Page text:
Dance Hall of the Dead is a sad story. It concerns the murder or disppearance of two boys, a Navajo and a Zuni, and Joe Leaphorn's efforts to find the missing boys. The riddle is entwined with Zuni religious ceremonies which Leaphorn, a Navajo, tries to understand.
Hillerman gives a virtual travelogue of the Zuni and Navajo country of New Mexico and Arizona in the early 1970s when the book was written. Leaphorn is a thoroughly likeable hero, rational, even-tempered, and ethical with a compulsion to get to the bottom of things. Hillerman is a master of creating an exotic atmosphere of Zuni and Navajo culture and ceremonies overlaid by the splendor of the natural setting. With such ornament, it hardly matters that the solution to the mystery itself is not very convincing.
What a great title! If you're a wide-open-spaces-kind-of-a-person Hillerman is unbeatable as a mystery writer with a western twist. In Joe Leaphorn he has created a fictional detective who can take his place among the all-time best.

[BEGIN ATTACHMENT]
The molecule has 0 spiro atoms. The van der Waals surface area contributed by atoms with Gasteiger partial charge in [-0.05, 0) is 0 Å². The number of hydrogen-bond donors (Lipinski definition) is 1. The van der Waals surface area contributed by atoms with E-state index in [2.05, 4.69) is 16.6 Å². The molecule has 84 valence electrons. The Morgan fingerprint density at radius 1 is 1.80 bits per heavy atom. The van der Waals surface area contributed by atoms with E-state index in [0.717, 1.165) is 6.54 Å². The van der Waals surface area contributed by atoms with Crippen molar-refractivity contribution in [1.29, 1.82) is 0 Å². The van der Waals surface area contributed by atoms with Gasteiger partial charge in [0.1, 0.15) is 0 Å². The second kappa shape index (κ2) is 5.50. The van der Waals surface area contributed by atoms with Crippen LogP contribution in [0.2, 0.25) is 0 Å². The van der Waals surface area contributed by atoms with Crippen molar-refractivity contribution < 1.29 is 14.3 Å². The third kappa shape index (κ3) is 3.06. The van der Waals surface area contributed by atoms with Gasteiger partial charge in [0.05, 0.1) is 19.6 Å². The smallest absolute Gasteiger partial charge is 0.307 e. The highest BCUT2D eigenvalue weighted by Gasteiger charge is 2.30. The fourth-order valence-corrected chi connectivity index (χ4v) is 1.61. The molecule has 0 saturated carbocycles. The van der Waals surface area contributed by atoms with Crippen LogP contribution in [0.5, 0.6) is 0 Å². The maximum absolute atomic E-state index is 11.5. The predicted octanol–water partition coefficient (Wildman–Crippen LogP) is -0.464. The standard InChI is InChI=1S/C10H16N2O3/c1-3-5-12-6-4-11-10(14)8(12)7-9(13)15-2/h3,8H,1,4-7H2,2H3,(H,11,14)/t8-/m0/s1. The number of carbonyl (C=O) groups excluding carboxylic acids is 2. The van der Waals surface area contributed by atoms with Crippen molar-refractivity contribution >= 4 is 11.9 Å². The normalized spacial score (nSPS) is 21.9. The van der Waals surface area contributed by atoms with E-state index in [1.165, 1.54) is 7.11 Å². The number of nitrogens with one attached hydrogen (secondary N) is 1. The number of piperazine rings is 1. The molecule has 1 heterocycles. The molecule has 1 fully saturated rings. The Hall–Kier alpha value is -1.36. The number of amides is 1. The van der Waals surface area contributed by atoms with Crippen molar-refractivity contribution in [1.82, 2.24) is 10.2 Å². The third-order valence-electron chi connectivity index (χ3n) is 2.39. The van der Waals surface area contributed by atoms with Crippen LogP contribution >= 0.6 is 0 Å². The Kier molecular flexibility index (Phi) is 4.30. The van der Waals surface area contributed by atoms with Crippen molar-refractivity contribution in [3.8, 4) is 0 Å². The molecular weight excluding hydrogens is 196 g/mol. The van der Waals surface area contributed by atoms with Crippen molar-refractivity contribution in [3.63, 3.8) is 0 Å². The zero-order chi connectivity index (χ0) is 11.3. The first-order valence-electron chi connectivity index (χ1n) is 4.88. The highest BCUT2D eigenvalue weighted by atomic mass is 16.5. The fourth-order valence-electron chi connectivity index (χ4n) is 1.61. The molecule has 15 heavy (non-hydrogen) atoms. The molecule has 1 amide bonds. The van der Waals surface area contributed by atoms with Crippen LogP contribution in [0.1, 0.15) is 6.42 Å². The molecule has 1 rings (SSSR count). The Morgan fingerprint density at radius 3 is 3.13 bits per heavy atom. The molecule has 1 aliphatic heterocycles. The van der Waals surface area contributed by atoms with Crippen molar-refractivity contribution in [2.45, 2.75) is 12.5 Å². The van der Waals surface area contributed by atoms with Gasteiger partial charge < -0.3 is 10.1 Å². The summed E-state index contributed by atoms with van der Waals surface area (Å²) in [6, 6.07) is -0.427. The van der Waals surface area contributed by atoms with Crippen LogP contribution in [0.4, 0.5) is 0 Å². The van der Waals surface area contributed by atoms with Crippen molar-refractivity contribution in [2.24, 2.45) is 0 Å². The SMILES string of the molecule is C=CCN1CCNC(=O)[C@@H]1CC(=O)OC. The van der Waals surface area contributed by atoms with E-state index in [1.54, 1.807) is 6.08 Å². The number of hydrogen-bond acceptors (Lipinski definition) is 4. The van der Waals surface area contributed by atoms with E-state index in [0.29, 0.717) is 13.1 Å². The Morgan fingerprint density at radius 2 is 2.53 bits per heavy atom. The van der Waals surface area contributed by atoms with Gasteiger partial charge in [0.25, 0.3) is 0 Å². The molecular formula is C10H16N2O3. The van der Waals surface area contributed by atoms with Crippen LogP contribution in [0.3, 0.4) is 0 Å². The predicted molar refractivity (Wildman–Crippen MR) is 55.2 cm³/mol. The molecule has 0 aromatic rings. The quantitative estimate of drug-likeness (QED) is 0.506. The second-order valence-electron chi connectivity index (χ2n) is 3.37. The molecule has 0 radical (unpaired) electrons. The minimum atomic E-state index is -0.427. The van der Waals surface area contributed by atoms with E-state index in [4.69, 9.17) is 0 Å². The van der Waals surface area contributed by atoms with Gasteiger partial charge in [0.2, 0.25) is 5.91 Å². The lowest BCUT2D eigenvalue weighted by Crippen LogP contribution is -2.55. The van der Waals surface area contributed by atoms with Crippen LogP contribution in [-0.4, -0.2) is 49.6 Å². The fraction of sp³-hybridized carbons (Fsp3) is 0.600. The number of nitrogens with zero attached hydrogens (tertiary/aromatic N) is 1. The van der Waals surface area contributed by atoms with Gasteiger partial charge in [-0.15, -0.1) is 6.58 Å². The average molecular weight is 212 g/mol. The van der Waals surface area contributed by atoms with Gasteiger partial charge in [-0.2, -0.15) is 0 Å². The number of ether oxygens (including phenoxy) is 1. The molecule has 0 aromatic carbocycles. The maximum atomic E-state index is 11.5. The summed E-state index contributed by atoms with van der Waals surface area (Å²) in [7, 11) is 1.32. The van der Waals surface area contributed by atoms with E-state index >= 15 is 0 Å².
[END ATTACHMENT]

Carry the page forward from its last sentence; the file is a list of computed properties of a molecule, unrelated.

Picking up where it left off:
Hillerman writes in such vivid terms the reader will feel the chill of the wind and snow as well as see the vistas that have enchanted so many who have been on the Navajo and Zuni reservations. The characters come to life, and you will find yourself right next to Joe Leaphorn as he searches for clues to solve this mystery of murder and intrigue.
All of Hillerman's books are more than just mysterys, and this one is no different. Zuni culture explored at the finest level enriches this story tenfold. If you are interested in knowing about a small Native American culture that is difficult to find information about, this book is for you.